2. 2.0 2.1 International Energy Agency (2007). Renewables in global energy supply: An IEA facts sheet Archived 2009-10-12 at the Wayback Machine, OECD, 34 pages.
  3. REN21 (2014). "Renewables 2014: Global Status Report" (PDF). pp. 13, 17, 21, 25. Archived (PDF) from the original on 4 September 2014. Retrieved 14 November 2014.
  4. International Energy Agency (2012). "Energy Technology Perspectives 2012" (PDF).
  5. "Global Trends in Sustainable Energy Investment 2007: Analysis of Trends and Issues in the Financing of Renewable Energy and Energy Efficiency in OECD and Developing Countries" (PDF). United Nations Environment Programme. 2007. p. 3. Archived (PDF) from the original on 13 October 2014. Retrieved 13 October 2014.
  6. REN21 (2013). "Renewables global futures report 2013" (PDF).[permanent dead link]
  7. World Energy Assessment (2001). Renewable energy technologies Archived 2007-06-09 at the Wayback Machine, p. 221.
  8. 8.0 8.1 REN21 (2010). Renewables 2010 Global Status Report Archived 2010-08-20 at the Wayback Machine p. 12.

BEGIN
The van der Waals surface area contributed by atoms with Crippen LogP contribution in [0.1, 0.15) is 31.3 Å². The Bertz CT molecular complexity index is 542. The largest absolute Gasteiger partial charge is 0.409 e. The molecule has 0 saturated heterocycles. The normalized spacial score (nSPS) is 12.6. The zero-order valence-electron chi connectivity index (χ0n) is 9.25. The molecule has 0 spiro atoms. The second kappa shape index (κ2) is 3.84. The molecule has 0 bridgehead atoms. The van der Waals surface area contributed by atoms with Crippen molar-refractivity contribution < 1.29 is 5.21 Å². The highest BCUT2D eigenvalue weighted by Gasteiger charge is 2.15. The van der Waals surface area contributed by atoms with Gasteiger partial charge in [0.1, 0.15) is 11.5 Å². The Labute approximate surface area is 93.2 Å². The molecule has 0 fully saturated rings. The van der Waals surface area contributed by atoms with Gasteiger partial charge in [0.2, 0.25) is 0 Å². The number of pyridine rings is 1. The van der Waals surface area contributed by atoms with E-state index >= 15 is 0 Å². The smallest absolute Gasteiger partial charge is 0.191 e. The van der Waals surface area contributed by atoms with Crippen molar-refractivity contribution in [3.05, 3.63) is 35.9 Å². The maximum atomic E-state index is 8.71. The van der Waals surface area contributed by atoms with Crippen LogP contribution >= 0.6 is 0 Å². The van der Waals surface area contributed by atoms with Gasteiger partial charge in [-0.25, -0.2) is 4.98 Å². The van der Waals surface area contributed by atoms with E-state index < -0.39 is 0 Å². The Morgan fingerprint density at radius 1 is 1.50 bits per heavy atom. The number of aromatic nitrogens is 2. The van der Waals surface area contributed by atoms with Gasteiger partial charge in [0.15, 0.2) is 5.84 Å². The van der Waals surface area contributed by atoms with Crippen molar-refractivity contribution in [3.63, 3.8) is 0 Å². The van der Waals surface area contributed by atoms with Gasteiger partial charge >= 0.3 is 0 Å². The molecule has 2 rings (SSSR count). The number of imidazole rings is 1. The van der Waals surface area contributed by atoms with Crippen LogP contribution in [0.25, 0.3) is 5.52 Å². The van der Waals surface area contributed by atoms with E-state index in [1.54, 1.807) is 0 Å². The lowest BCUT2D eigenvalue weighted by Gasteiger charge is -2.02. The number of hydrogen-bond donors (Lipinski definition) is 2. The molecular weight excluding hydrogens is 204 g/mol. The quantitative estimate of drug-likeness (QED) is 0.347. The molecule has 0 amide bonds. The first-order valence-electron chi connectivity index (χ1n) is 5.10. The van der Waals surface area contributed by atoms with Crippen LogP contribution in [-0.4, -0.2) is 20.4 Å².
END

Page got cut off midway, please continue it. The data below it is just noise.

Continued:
9. Ipsos 2011, p. 3
  10. Jacobson, Mark Z.; Delucchi, Mark A. (March 2011). "Providing all global energy with wind, water, and solar power, Part I: Technologies, energy resources, quantities and areas of infrastructure, and materials". Energy Policy. 39 (3): 1154–1169. doi:10.1016/j.enpol.2010.11.040.
  11. REN21 (2014). Renewables 2014 Global Status Report (PDF). (Paris: REN21 Secretariat). ISBN 978-3-9815934-2-6.
  12. Council on Foreign Relations (January 18, 2012). "Public Opinion on Global Issues: Chapter 5b: World Opinion on Energy Security". Archived from the original on May 17, 2016. Retrieved November 14, 2014.
  13. "Large Majorities in US and Europe Endorse Focus on Renewable Energy". World Public Opinion. January 18, 2012. Archived from the original on March 15, 2012. Retrieved November 14, 2014.
  14. Synapse Energy Economics (November 16, 2011). "Toward a Sustainable Future for the U.S. Power Sector: Beyond Business as Usual 2011" (PDF). Archived from the original (PDF) on July 17, 2016. Retrieved November 14, 2014.